“That is about half of our blood drives during that time,” said Sherie DeVillers, donor recruitment supervisor for Vitalant.
Vitalant, formerly United Blood Services, is a nonprofit blood bank serving communities in the region.
DeVillers explained why it’s key to ensure a stable blood supply sxdand why it’s critical to give blood.
“We need to ensure an ongoing safe and ample blood supply,” DeVillers said. “It is important that everyone who can donate does.
“Not all right now; but because blood is perishable, that we have a sufficient amount of blood coming in each day,” she continued. “This will help us for the duration of the crisis, as well as when we enter the summer months, which is typically a hard time for blood collections.”
U.S. government partners encourage people who are feeling well to continue to donate blood as it is an essential function.
Although state and local governments have barred people from leaving their homes except for essential activities, the Federal Emergency Management Agency identified blood donation as an “essential and integral component of the emergency support function.”
The FDA website said multiple steps are being taken to protect the nation’s blood supply from SARS-CoV-2, the virus that causes COVID-19.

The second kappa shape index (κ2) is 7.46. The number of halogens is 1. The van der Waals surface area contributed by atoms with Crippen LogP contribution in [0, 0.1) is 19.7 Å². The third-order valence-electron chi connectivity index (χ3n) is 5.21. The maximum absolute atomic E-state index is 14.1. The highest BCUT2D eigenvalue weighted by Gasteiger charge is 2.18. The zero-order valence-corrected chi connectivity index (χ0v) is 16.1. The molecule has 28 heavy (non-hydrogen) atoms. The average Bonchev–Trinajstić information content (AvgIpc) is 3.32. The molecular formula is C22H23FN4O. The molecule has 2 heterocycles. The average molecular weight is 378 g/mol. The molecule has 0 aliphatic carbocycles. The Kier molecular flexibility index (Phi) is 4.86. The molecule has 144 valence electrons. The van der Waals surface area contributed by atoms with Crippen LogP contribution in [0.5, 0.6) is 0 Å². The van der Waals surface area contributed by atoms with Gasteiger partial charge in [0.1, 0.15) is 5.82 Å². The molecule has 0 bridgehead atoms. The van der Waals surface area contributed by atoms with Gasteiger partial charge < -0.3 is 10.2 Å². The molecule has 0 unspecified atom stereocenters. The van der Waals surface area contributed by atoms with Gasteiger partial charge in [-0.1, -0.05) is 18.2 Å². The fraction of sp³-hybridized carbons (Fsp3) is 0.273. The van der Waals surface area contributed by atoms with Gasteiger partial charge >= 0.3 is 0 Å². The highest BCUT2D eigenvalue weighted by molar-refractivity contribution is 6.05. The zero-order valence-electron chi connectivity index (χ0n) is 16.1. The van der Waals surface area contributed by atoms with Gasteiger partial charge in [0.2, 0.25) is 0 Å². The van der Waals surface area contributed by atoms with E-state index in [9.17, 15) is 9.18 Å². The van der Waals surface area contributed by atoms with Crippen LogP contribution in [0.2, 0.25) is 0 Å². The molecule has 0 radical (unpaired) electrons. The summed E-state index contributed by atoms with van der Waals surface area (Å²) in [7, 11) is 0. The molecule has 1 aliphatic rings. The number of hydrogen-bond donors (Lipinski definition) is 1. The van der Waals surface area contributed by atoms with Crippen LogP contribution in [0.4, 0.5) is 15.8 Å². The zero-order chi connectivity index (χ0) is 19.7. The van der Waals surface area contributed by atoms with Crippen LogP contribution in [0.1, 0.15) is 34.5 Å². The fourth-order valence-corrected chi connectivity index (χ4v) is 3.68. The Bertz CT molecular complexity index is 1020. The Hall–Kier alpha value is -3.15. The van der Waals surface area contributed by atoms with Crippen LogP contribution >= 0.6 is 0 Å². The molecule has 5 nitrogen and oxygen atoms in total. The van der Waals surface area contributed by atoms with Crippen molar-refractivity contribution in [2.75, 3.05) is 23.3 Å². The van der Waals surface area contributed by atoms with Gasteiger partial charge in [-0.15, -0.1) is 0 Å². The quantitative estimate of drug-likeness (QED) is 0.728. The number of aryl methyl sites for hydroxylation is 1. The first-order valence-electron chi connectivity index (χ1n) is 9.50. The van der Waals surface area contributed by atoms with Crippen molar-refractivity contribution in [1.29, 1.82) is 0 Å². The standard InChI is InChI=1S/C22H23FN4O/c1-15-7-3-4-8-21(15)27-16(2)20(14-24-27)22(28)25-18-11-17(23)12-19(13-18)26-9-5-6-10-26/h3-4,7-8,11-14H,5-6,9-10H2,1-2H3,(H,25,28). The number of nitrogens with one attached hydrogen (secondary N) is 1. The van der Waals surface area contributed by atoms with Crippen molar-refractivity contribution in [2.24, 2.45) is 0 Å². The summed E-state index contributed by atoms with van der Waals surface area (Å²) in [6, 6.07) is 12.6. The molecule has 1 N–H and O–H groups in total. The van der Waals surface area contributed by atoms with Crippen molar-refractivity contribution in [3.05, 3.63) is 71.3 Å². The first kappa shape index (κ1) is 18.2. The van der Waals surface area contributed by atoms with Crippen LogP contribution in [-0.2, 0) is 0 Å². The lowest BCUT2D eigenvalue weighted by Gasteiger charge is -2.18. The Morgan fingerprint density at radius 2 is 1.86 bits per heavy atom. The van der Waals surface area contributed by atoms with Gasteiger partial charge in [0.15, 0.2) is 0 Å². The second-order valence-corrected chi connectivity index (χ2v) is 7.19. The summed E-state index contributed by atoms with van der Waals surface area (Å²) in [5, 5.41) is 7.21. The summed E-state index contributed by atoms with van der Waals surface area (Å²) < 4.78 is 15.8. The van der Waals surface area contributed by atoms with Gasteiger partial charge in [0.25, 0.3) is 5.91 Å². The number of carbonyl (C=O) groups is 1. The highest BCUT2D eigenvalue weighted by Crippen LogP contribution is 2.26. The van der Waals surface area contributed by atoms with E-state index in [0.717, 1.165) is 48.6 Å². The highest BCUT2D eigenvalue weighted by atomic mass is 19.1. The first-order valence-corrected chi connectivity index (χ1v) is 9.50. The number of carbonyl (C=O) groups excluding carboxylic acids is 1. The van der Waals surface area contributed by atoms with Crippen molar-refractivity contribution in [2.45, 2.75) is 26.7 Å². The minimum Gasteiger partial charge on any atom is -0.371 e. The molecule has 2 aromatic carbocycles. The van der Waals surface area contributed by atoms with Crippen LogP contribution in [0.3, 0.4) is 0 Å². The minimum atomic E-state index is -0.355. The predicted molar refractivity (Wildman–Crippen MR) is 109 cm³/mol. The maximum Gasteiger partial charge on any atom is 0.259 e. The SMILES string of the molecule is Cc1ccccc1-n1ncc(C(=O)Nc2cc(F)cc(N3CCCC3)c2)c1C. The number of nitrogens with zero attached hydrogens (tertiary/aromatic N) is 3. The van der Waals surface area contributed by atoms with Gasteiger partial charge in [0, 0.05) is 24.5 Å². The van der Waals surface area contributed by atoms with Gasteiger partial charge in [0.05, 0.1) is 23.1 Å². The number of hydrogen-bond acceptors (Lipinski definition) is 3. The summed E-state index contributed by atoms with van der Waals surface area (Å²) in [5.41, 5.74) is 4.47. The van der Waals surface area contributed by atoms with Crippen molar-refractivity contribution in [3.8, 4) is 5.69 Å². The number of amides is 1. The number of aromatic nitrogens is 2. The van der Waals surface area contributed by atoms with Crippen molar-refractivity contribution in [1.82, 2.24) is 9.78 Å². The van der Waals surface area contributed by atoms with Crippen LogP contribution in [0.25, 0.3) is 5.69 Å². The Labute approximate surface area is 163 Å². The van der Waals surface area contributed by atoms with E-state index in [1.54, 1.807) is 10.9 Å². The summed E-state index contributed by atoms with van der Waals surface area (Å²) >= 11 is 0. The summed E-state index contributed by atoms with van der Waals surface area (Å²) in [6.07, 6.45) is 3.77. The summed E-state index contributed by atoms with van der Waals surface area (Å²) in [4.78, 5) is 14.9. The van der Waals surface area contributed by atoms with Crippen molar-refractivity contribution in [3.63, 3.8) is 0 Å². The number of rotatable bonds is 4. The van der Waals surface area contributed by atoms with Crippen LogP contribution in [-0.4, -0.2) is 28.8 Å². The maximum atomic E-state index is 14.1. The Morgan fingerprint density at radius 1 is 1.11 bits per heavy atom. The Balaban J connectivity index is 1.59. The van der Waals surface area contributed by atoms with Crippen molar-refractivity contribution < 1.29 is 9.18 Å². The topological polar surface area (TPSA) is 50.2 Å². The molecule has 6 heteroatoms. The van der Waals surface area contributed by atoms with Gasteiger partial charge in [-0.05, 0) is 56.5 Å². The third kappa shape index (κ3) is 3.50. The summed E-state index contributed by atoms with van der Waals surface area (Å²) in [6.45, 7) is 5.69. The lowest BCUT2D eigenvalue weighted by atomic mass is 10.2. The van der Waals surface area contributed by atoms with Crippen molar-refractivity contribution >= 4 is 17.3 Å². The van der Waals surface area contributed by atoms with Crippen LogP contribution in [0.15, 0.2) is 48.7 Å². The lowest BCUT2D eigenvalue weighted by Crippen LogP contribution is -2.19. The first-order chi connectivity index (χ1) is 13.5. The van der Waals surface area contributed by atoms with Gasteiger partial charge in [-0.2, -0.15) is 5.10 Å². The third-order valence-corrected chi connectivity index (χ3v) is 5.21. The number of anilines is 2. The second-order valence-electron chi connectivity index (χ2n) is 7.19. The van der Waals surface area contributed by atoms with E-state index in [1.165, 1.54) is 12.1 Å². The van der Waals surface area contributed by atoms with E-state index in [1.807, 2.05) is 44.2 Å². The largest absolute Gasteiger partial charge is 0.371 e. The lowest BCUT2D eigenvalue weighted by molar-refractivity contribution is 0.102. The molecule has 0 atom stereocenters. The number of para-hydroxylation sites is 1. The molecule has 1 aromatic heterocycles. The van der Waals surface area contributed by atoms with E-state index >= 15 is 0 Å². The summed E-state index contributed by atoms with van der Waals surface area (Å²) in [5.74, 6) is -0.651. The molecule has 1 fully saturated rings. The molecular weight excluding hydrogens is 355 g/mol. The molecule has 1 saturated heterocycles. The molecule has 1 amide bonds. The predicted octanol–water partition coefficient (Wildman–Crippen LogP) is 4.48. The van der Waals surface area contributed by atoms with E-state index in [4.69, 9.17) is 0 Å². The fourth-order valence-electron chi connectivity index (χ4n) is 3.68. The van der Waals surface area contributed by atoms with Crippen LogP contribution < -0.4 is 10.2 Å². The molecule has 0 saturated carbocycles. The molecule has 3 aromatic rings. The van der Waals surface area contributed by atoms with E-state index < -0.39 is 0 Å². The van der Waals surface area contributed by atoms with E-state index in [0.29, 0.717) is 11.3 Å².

“We needed to remind the public of the locations we were still able to maintain for blood collections, and donating blood is considered an essential healthcare activity by the surgeon general, Centers for Disease Control and Prevention and FEMA,” DeVillers said.
Vitalant has stopped using its mobile blood services because of social distancing protocols, and will continue to collect blood at community locations.
Appointments are strongly encouraged, DeVillers said.
“Through the end of May, we are only holding blood drives in a facility that can provide a large room for us,” DeVillers said.
The organization is working with hospitals to meet demand, and some hospitals are ceasing elective surgeries until transmission of the virus has slowed.
“We have done well with keeping the blood supply where it needs to be, as usage at hospitals is also down due to some elective surgeries being canceled,” she said.
Anyone who is not feeling well or has had symptoms in the past 14 days should not donate blood, DeVillers said. People who have traveled outside of the United States in the past 28 days are not permitted to donate blood.
All blood types are needed. Type O blood donations are in high demand because O-positive blood is the most common type and can be given to anyone with a positive blood type, while O-negative blood is used when the blood type is unknown, especially in trauma situations.
The Red Cross and Vitalant both have implemented and ramped-up measures to ensure donation centers and blood drives are safe for donors and staff.
Click here for information about donating blood at the Red Cross.
Click here for information about blood donations at Vitalant.